I know I speak for many who are in prison, sometimes… or often you’re happy when the officer locks that gate at night. At least you’re in your cell.
Denver: It wasn’t an easy place. I think your brother said when he saw you, he noticed that you were walking sideways, correct?
John: I’ll get emotional about it, but you’re reminding me of a time where my brother noticed when visiting me at Sing Sing that I was walking near the vending machines almost turned sideways. When it hit him, he got very emotional, and he asked me why I walked that way. I said I hadn’t even realized that I walked sideways, but I walked that way because I try to put my back against the wall so that I know that at least behind me, there’s no one there that’s going to hurt me. You don’t realize, but you live that way for many years. I know I speak for many who are in prison, sometimes… or often you’re happy when the officer locks that gate at night. At least you’re in your cell. It’s the nature of survival. It can turn into a habit. I was actually grateful my brother brought that to my attention. I worked on that.
I think it’s only meaningful if it allows young people to envision futures for themselves that they never imagined were possible, and then for, if it’s possible, to inspire society to really open up second chances for these young people.
Denver: How does this story resonate with the young people that you work with now at YouthBuild? I would imagine quite well.
John: I actually pursued this opportunity. I get the recruiting email, and I immediately think of six people who would be great for this opportunity. That was on a Friday. On Monday, half a dozen people contact me and tell me I’d be great for this opportunity. I apply not thinking I’ll get this, but thinking it’s a real growth opportunity. The main reason I didn’t think I would get it was because: would a youth development program as large as this want a leader as an example and role model for young people when I’d been formerly incarcerated?
I was actually partly surprised I went on seven interviews in four cities in four months. My seventh interview was three-and-a-half hours long. I met with 31 different people. So, at some point, I started to say, Hey I think they are taking me quite seriously. I actually went through a process of mental toughness, which is an element of YouthBuild. I’ve been very very grateful to have had the experience with young people over the last 16 months, and one of them actually said to me after a graduation ceremony where I spoke, I have no excuses anymore, Mr. John. I have a criminal record, but now I know I can be a CEO, and I’ve had other young people say, I want to be a CEO one day, and now I believe I can because of your story, but Mr. John, I don’t want to go to prison. Then you say, you’ve got it!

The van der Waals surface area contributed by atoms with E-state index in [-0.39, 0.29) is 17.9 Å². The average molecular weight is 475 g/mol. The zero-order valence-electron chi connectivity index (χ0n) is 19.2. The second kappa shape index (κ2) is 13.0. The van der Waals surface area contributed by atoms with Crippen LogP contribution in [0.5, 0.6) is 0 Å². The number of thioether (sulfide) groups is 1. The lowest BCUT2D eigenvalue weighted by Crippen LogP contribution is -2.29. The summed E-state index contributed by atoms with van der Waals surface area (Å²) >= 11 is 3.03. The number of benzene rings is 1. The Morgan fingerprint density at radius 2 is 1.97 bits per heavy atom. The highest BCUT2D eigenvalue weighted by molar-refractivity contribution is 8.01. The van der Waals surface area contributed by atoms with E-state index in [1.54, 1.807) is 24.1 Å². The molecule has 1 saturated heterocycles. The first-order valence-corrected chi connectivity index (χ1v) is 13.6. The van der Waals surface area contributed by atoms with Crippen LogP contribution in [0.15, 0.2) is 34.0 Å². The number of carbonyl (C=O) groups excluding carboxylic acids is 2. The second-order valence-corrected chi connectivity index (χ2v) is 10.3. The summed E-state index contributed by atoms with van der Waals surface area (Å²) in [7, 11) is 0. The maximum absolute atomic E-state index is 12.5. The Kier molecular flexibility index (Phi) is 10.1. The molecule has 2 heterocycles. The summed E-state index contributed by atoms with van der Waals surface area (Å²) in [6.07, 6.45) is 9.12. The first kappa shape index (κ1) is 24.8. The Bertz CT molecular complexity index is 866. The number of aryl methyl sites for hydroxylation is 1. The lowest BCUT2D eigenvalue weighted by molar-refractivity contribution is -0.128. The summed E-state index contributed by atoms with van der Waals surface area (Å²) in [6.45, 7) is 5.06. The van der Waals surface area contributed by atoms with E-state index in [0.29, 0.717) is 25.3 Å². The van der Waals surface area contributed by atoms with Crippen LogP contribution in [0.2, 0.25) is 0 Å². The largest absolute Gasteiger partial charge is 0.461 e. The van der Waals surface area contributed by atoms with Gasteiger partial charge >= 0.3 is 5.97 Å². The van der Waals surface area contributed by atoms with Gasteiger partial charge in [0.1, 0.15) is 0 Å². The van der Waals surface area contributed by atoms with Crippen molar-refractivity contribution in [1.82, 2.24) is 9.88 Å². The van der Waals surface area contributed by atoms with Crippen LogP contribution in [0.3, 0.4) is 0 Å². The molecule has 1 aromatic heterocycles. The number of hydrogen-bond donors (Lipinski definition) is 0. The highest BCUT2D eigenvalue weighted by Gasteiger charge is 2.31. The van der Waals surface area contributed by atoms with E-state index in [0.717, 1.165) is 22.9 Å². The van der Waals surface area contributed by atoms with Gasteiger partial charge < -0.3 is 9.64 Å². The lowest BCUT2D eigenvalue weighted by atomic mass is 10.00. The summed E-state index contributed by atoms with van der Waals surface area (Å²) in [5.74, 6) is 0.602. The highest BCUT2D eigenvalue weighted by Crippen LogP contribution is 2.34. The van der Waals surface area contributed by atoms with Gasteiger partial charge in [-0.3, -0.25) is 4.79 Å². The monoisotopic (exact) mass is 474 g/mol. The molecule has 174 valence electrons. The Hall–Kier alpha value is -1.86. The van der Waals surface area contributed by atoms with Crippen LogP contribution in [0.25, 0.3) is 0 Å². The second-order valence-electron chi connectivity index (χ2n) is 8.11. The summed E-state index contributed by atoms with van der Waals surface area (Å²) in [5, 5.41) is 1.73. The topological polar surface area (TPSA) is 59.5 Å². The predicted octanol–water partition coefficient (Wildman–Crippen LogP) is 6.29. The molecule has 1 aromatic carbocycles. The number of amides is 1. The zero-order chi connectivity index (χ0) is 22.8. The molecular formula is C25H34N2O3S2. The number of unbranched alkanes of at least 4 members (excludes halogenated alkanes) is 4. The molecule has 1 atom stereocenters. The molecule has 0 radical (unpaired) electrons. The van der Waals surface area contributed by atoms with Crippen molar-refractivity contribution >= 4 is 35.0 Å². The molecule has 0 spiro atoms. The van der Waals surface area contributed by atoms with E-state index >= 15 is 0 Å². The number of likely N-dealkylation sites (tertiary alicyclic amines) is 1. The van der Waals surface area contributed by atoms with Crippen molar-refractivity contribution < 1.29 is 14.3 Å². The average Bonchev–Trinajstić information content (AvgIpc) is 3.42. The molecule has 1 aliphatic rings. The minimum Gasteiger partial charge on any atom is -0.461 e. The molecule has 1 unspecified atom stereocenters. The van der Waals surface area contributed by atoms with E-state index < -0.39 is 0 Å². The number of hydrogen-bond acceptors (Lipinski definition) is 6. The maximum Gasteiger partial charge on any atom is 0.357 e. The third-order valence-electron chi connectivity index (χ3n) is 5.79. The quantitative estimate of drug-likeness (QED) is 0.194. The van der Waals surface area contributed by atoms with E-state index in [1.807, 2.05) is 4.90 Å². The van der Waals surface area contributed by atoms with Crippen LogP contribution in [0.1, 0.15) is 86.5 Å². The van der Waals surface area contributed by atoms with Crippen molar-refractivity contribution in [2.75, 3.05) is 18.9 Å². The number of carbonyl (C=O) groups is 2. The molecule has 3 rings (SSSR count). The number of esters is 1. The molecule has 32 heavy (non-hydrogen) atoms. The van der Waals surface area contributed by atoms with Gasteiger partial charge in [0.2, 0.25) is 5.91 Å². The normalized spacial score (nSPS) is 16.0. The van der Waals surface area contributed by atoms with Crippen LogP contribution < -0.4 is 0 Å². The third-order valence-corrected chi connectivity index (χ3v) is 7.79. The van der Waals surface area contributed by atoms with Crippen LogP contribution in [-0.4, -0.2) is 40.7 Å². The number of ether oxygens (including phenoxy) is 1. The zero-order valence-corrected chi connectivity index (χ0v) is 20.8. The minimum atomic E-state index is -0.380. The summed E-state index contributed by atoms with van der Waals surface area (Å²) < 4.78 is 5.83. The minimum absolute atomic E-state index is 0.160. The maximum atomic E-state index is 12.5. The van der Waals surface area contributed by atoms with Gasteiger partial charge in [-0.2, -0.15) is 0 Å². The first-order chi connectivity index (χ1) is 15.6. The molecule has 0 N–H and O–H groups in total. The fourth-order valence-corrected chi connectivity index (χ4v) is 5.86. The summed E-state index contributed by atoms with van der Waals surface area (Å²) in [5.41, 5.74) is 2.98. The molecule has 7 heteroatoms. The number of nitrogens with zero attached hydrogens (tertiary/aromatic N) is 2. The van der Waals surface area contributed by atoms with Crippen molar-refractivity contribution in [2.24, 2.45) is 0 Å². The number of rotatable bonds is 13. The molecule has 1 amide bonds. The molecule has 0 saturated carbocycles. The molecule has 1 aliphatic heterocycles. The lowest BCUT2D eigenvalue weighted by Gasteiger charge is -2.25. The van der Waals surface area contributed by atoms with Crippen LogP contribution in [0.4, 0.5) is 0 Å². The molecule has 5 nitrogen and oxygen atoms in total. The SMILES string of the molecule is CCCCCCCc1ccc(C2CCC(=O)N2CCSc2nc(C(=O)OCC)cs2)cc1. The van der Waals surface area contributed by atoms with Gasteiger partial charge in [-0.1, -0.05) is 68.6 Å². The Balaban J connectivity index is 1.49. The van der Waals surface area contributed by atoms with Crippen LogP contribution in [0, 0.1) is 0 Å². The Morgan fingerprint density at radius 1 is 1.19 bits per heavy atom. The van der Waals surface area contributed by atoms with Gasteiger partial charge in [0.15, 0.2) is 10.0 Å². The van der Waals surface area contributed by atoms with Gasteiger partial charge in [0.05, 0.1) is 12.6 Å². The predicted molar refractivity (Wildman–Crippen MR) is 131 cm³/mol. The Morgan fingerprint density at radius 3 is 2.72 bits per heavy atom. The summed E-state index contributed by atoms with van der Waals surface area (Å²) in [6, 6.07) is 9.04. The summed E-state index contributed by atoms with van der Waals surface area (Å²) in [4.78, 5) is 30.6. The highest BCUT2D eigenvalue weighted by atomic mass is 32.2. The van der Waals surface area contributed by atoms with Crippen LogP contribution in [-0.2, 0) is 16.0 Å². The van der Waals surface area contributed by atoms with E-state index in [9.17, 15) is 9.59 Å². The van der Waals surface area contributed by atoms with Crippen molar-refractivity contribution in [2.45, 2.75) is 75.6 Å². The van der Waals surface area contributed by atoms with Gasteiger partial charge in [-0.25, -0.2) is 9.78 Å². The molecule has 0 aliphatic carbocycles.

It has resonated very powerfully with the young people, and I’m grateful that my story can be an inspiration for others, but I think it’s only meaningful if it allows young people to envision futures for themselves that they never imagined were possible, and then for, if it’s possible, to inspire society to really open up second chances for these young people.
Denver: Tell us about the YouthBuild program which is built around five core elements. What do these young people do? What do you think distinguishes YouthBuild from other similar kinds of endeavors?
John: Absolutely the comprehensive nature of the program is a distinguishing factor. We have young people with us on average 9 to 12 months, so there’s a good amount of time. We know young people need more time than that. But you can imagine a program that’s four weeks or six weeks. Many youth development programs are shorter like that. But to have young people with us for a year, and be able to apply a comprehensive approach that includes counseling and healing, along with educational opportunity and completion of their either equivalency or actual diploma. Some of our programs are charter schools, also vocational or career track that allows them to achieve credentials and develop workplace skills that support their success in the world of work.
Then they do community service, so they actually get this opportunity to not just be recipients of service because almost 100% of the YouthBuild students come from impoverished communities, low income, or grew up in poverty. So, they’re accustomed more to receiving benefits and services. Here at YouthBuild, a young person has an opportunity to give those services to others. So, community service is critical.
And then leadership development rounds out that fifth core element where young people, in order to transform their own lives, the lives of their families, communities, and we believe the world, they need to develop leadership skills that allow them to achieve that, which includes civic engagement and other elements.
That core model, this comprehensive model over a period of time, including a stipend where young people who don’t have an income at least now have a way to support themselves while they learn and while they’re growing, while they’re developing themselves… those elements distinguish YouthBuild from other programs. Of course the federal appropriation is a distinguishing factor as well, as we have very strong bipartisan support over the history of our organization for our work, and we have a federal appropriation line that supports many of our programs across the country.
Denver: How do people find you, or how do you find them?
John: I think the strongest youth development programs, or programs generally, really are word-of-mouth programs over time. I think we’ve built a solid reputation in communities that are seeking opportunities like this, and it’s very common to see friends or others from the community be referred by graduates of the program.
Denver: One-third of your people who enter this program have a criminal record, correct?
John: That’s self-reporting. We actually think it’s higher than that. The way the world has gone, we’d probably think we’re about 50%.
Denver: You said at the start that YouthBuild began up in East Harlem. You’re headquartered at Somerville, Massachusetts. How much has this movement grown in the United States, as well as around the world, through YouthBuild International?